Strutting the Red Carpet and Worrying About Climate Change

Michael R. Bloomberg stood on the red carpet Monday night, smiling his tight smile and rebuffing questions about whether he planned to run for president.

His hearing also seemed to fail when asked if he would wed his longtime partner, Diana Taylor. “I didn’t hear that question,” he said, all three times it was asked.

That was understandable. After all, he was at Lincoln Center to discuss “Paris to Pittsburgh,” a new documentary about climate change financed by his nonprofit foundation, Bloomberg Philanthropies.

“It’s critical people understand that something is changing in this world, not for the better,” Mr. Bloomberg said. “And unless we do something, it’s not going to turn out well.”

A theme emerged when other well-heeled guests were asked how climate change affected them.

“Well, I mean, I own some real estate on the water,” said Christie Brinkley, the former model, who listed her two Hamptons estates earlier this year for a combined $49.5 million.

The actor Ed Norton began: “Well, I have a house in Malibu.”

And Martha Stewart said: “I live on a farm in Bedford, New York, and we’ve had so much rain this year. I live on the top of a hill, and I’m living in a swamp.”

Ms. Stewart also said the children of her former “Apprentice” boss, President Trump, would never be accepted back into New York society because of their father’s environmental policies.

“I think they drank the Kool-Aid and I’m sorry about that, because Ivanka is an intelligent, beautiful young woman,” she said. “How can she allow her father to go and start drilling in Alaska? We don’t need oil — just drive a Tesla car.”

But aren’t Teslas too expensive for most people to buy? “Of course they can,” she said. “It’s $39,000, cheaper than most cars.” (For the record, the base price for the lowest-end model is $45,000.)

After a short walk across Central Park, it smelled like teen spirit at the Marc Jacobs store on Madison Avenue.

The designer’s 1993 grunge collection for Perry Ellis was so poorly received that it got him fired. Now, 25 years later, he is revisiting the collection under his own label — everything from $45 rainbow socks to a $2,400 floral chiffon slip dress.

Grunge glamour, Mr. Jacobs said, is something “you can achieve if you just let yourself go. Any kind of visual noise is perfect.”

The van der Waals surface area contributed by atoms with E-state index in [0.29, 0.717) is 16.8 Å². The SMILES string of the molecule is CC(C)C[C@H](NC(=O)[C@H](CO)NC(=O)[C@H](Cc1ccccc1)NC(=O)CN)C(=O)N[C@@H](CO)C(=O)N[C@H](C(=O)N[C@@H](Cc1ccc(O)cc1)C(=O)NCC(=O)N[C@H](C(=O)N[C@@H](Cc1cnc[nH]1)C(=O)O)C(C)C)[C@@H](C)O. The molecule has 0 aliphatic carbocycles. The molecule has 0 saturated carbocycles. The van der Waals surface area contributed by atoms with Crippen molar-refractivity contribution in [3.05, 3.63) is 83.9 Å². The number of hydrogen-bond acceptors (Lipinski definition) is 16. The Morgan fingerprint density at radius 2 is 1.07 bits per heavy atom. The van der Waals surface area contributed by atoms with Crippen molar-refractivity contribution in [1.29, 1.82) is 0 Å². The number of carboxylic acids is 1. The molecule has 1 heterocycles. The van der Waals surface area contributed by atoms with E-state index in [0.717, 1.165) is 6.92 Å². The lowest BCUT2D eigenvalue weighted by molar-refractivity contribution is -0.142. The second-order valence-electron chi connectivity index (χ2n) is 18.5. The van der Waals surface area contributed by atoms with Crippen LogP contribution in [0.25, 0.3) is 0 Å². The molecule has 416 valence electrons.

The Monday night event drew several scenesters — like the teenage models Presley and Kaia Gerber, and Gigi Hadid — who were not born when Generation X was slouching around in check flannel, checking their beepers.

Waiters passed trays of hot dogs among guests including Sofia Coppola, Kim Gordon, Andreja Pejic and the drag personality Miss Fame. The model Karen Elson chatted with the fashion editor Grace Coddington, forming a double supernova of red hair.

Sandra Bernhard, herself a ’90s icon, mentioned that the new play “Bernhardt/Hamlet” — about the French actress Sarah Bernhardt in a gender-nonconforming production of “Hamlet” set in 1899 — has been causing confusion.

“A woman got there and said, ‘What the hell happened? I thought you were in ‘Hamlet.’’’ Ms. Bernhard said of a recent complaint from a dinner companion. “She left at intermission.”

Nobody left during a screening of the riveting “If Beale Street Could Talk,” held Saturday night at the New York Institute of Technology. The new film, directed by Barry Jenkins (who won Oscars for best picture and adapted screenplay in 2017 for “Moonlight”), is based on James Baldwin’s 1974 novel about a young African-American man wrongly imprisoned by a racist system.

“So much about the story is still relevant today,” Mr. Jenkins said. “It just shows how pervasive some of these problems have been.”

The after-party was at P.J Clarke’s on West 63rd Street, where the film’s cast — Stephan James, Kiki Layne, Colman Domingo and Regina King — mingled with guests including John Cameron Mitchell, Kenneth Lonergan, Alex Gibney and James Schamus, the chief executive of Focus Features.

“I’m probably one of the few people that knew James Baldwin,” said Gay Talese, 86, over a gin martini with a lemon twist. He described a 1966 dinner at his Manhattan home attended by Baldwin and Tom Wicker, a celebrated columnist for The New York Times.

“Baldwin got into an argument with Wicker about race, and Wicker’s wife, Neva, said, ‘Jimmy, you can’t talk to my husband that way.’ She was crying and he said, ‘I can talk to your husband as I wish,’” Mr. Talese said.

“She ran from the table, into the living room, and grabbed the curtains,” he added, miming Neva burying her face to dry the tears.

Did the curtains have to go out to be cleaned? Mr. Talese paused at the question but did not answer. Great men pay no mind to the drapes.

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